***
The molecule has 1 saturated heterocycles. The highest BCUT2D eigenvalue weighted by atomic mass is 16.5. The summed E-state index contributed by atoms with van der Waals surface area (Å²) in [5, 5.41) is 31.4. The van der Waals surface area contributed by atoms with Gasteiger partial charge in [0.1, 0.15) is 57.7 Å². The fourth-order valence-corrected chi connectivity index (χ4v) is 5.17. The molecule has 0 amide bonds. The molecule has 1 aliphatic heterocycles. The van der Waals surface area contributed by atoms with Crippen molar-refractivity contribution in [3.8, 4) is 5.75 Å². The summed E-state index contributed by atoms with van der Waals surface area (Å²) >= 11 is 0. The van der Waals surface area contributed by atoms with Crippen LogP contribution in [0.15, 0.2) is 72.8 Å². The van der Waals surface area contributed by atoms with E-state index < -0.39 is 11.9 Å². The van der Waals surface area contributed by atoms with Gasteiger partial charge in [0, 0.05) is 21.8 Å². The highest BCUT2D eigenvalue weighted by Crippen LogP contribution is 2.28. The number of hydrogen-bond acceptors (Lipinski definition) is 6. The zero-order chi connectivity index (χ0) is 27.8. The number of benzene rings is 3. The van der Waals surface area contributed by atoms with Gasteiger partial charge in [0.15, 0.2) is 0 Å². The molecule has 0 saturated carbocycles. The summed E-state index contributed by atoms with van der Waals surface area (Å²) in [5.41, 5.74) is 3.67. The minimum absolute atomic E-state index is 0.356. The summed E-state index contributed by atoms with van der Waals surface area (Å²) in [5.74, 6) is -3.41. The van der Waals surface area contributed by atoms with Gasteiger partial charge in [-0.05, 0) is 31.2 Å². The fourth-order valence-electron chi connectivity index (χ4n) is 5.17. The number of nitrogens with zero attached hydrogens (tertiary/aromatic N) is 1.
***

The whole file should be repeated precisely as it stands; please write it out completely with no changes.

The molecule has 1 saturated heterocycles. The highest BCUT2D eigenvalue weighted by atomic mass is 16.5. The summed E-state index contributed by atoms with van der Waals surface area (Å²) in [5, 5.41) is 31.4. The van der Waals surface area contributed by atoms with Gasteiger partial charge in [0.1, 0.15) is 57.7 Å². The fourth-order valence-corrected chi connectivity index (χ4v) is 5.17. The molecule has 0 amide bonds. The molecule has 1 aliphatic heterocycles. The van der Waals surface area contributed by atoms with Crippen molar-refractivity contribution in [3.8, 4) is 5.75 Å². The summed E-state index contributed by atoms with van der Waals surface area (Å²) >= 11 is 0. The van der Waals surface area contributed by atoms with Crippen LogP contribution in [0.15, 0.2) is 72.8 Å². The van der Waals surface area contributed by atoms with E-state index < -0.39 is 11.9 Å². The van der Waals surface area contributed by atoms with Gasteiger partial charge in [0, 0.05) is 21.8 Å². The highest BCUT2D eigenvalue weighted by Crippen LogP contribution is 2.28. The number of hydrogen-bond acceptors (Lipinski definition) is 6. The zero-order chi connectivity index (χ0) is 27.8. The number of benzene rings is 3. The van der Waals surface area contributed by atoms with Gasteiger partial charge in [0.15, 0.2) is 0 Å². The molecule has 0 saturated carbocycles. The summed E-state index contributed by atoms with van der Waals surface area (Å²) in [5.41, 5.74) is 3.67. The minimum absolute atomic E-state index is 0.356. The summed E-state index contributed by atoms with van der Waals surface area (Å²) in [5.74, 6) is -3.41. The van der Waals surface area contributed by atoms with Gasteiger partial charge in [-0.05, 0) is 31.2 Å². The fourth-order valence-electron chi connectivity index (χ4n) is 5.17. The number of nitrogens with zero attached hydrogens (tertiary/aromatic N) is 1.